Decline Bench Press - Everything You Need to Know
When you first walked into the gym, did you turn and see a bench press that looked broken? It’s like the back is too low.
This rarely used gem is usually a towel rack for other gym patrons, but today is the day you knock their crap off and start using it.
I’m sure you’re aware how potent of a muscle building exercise that the barbell bench press is, right? The bench press has two other ugly sisters that can help tear your pecs down so you can get bigger. That is the incline bench press and the decline bench press.
This article is going to cover the decline bench press, how to perform the exercise, and a few benefits and drawbacks.
If you are new to the exercise, take your time with the weight. Learning how to execute this move flawlessly will allow you to build bigger pecs and will increase your bench press one rep max.
So let’s jump in.
Decline Bench Press
The decline bench press is a compound move where you are completing a barbell bench press with your back reclined. Usually, this is around -15 degrees.
Decline Bench Press How-To
Getting on these babies can take a little practice, so make sure you have something nearby to hold onto.
Once you are up on the bench, secure your legs in ends of the decline bench and slowly gasp as you do one really long reverse sit up.
Now that you are lying down, assume your regular bench press grip width — you may have to play around with hand placement.
Ideally, having a spotter give you a hand-off will help keep your shoulders locked in. As the weight is in your hands, slowly bring the weight down to your chest — pausing for one second before you start to press.
Press the bar back up, breathing out and get a good contraction on your pecs. Pay attention to your tempo and try to increase time under tension.
Rack the weight, take a breather before straining to sit back up, and hope your feet don’t get stuck in the ends… it’s kind of like a free ab workout.
Generally speaking, a simple three to five sets with eight to 15 reps will be plenty. Give yourself one to three minutes of rest between sets.Decline Bench Press Benefits
You’d never guess a machine that seemingly never gets used in the gym would be effective. The decline bench won’t “flatten” your chest, and it could be more beneficial than the standard bench press for building strength and mass.
But when programmed into a sound program, the decline bench press can deliver the results.
There Is Less Stress on Your Shoulders.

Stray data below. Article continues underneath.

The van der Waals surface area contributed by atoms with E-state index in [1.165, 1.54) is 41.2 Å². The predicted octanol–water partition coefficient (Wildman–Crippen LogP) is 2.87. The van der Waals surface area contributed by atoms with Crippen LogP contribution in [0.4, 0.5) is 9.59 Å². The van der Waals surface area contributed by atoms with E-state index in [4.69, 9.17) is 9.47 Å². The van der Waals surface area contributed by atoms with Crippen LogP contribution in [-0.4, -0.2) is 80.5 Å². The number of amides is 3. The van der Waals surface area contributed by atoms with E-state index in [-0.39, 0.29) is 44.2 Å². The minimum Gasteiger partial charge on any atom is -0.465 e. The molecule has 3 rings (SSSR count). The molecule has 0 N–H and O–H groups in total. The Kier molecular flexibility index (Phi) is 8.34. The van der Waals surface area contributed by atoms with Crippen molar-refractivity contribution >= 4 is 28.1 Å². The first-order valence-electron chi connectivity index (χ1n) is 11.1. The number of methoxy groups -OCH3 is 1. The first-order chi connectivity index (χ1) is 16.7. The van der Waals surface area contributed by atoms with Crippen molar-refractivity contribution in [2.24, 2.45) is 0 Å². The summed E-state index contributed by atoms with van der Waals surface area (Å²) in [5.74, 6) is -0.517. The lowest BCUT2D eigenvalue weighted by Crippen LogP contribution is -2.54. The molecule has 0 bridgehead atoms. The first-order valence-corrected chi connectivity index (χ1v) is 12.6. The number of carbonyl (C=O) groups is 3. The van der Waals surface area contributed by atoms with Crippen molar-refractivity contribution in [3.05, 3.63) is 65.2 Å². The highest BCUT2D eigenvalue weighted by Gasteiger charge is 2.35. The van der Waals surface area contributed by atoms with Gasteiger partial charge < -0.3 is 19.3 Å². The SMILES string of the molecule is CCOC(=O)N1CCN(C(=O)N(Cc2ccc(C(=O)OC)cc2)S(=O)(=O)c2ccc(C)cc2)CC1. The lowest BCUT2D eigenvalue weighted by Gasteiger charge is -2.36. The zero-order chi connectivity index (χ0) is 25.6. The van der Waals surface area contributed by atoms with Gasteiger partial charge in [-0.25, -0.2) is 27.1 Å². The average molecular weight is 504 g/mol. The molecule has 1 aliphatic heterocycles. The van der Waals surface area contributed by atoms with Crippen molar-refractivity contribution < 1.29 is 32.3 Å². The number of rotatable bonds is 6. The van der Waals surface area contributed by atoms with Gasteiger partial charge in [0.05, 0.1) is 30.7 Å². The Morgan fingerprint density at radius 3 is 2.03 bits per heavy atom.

The regular barbell bench press can involve a lot of rotating at the shoulders, which could potentially cause impingement. The decline places more stress on your pecs — leaving you with a smoother and safer range of motion.
There Will Be More Pec Activation.
When benching on a decline bench, you are able to minimize the rotation at your shoulder, which shifts the stress from your anterior delts to your pec major.
One study used an EMG analysis to reveal the decline bench’s ability to activate the fibers of the sternal head of the pec major.
Decline Bench Press Drawbacks
There aren’t many exercises that have huge drawbacks — decline bench press included.
Of course, doing the exercise wrong will lead to injuries and some pretty gnarly bruises. You’re going to need to take the time to learn how to do the exercise properly.
Don’t let your ego get in the way — you may be able to bench more on decline than you can on flat or incline bench… but that doesn’t mean you need to.
Remember, quality reps build muscle.
The Bottom Line
So should you try the decline bench press? Probably.
Look at each machine and station in the gym as a tool. Similar to the tools in your garage, each of them has a job. The decline bench is another tool in your muscle building bag.
Learning how to do this exercise and program it into your routine will push your strength and muscle gains to the next level.
Many studies suggest that training your chest from multiple angles will help build the best chest. This exercise isn’t your magical answer, but with enough consistency and progression with the decline bench, you’ll certainly see more gains than you’re getting now.